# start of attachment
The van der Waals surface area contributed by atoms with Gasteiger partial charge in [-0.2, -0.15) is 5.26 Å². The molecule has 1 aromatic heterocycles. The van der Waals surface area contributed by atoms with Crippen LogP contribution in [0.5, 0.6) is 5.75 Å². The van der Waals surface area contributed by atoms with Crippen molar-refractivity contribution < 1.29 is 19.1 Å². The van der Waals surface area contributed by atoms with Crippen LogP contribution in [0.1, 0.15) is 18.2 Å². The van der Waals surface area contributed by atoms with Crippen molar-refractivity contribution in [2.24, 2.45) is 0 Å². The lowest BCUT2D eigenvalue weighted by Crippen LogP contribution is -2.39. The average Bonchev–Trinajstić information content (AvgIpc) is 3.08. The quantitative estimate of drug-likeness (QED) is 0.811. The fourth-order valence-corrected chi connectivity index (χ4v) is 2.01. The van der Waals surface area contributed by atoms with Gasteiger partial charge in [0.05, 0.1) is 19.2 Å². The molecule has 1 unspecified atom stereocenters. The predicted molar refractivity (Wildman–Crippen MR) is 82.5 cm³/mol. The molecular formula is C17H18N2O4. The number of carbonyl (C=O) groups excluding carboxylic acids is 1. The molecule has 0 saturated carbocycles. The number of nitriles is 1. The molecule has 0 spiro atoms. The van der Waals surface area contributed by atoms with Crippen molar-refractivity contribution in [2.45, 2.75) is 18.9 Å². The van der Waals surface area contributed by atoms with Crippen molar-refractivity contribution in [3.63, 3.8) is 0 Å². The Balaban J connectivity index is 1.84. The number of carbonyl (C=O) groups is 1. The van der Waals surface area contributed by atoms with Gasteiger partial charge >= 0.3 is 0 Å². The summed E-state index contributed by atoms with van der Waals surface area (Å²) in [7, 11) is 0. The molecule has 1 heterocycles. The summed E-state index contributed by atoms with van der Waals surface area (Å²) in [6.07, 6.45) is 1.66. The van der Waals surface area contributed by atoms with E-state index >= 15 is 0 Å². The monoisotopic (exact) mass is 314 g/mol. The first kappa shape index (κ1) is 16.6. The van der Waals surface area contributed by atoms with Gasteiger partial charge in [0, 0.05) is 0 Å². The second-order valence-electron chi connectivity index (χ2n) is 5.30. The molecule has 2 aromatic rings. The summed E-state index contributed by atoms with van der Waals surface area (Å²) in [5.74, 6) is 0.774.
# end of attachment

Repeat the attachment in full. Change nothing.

The van der Waals surface area contributed by atoms with Gasteiger partial charge in [-0.2, -0.15) is 5.26 Å². The molecule has 1 aromatic heterocycles. The van der Waals surface area contributed by atoms with Crippen LogP contribution in [0.5, 0.6) is 5.75 Å². The van der Waals surface area contributed by atoms with Crippen molar-refractivity contribution < 1.29 is 19.1 Å². The van der Waals surface area contributed by atoms with Crippen LogP contribution in [0.1, 0.15) is 18.2 Å². The van der Waals surface area contributed by atoms with Crippen molar-refractivity contribution in [2.24, 2.45) is 0 Å². The lowest BCUT2D eigenvalue weighted by Crippen LogP contribution is -2.39. The average Bonchev–Trinajstić information content (AvgIpc) is 3.08. The quantitative estimate of drug-likeness (QED) is 0.811. The fourth-order valence-corrected chi connectivity index (χ4v) is 2.01. The van der Waals surface area contributed by atoms with Gasteiger partial charge in [0.05, 0.1) is 19.2 Å². The molecule has 1 unspecified atom stereocenters. The predicted molar refractivity (Wildman–Crippen MR) is 82.5 cm³/mol. The molecular formula is C17H18N2O4. The number of carbonyl (C=O) groups excluding carboxylic acids is 1. The molecule has 0 saturated carbocycles. The number of nitriles is 1. The molecule has 0 spiro atoms. The van der Waals surface area contributed by atoms with Crippen molar-refractivity contribution in [2.45, 2.75) is 18.9 Å². The van der Waals surface area contributed by atoms with Crippen molar-refractivity contribution in [3.63, 3.8) is 0 Å². The Balaban J connectivity index is 1.84. The number of carbonyl (C=O) groups is 1. The van der Waals surface area contributed by atoms with Gasteiger partial charge >= 0.3 is 0 Å². The summed E-state index contributed by atoms with van der Waals surface area (Å²) in [7, 11) is 0. The molecule has 1 heterocycles. The summed E-state index contributed by atoms with van der Waals surface area (Å²) in [6.07, 6.45) is 1.66. The van der Waals surface area contributed by atoms with E-state index >= 15 is 0 Å². The monoisotopic (exact) mass is 314 g/mol. The first kappa shape index (κ1) is 16.6. The van der Waals surface area contributed by atoms with Gasteiger partial charge in [0, 0.05) is 0 Å². The second-order valence-electron chi connectivity index (χ2n) is 5.30. The molecule has 2 aromatic rings. The summed E-state index contributed by atoms with van der Waals surface area (Å²) in [5.74, 6) is 0.774.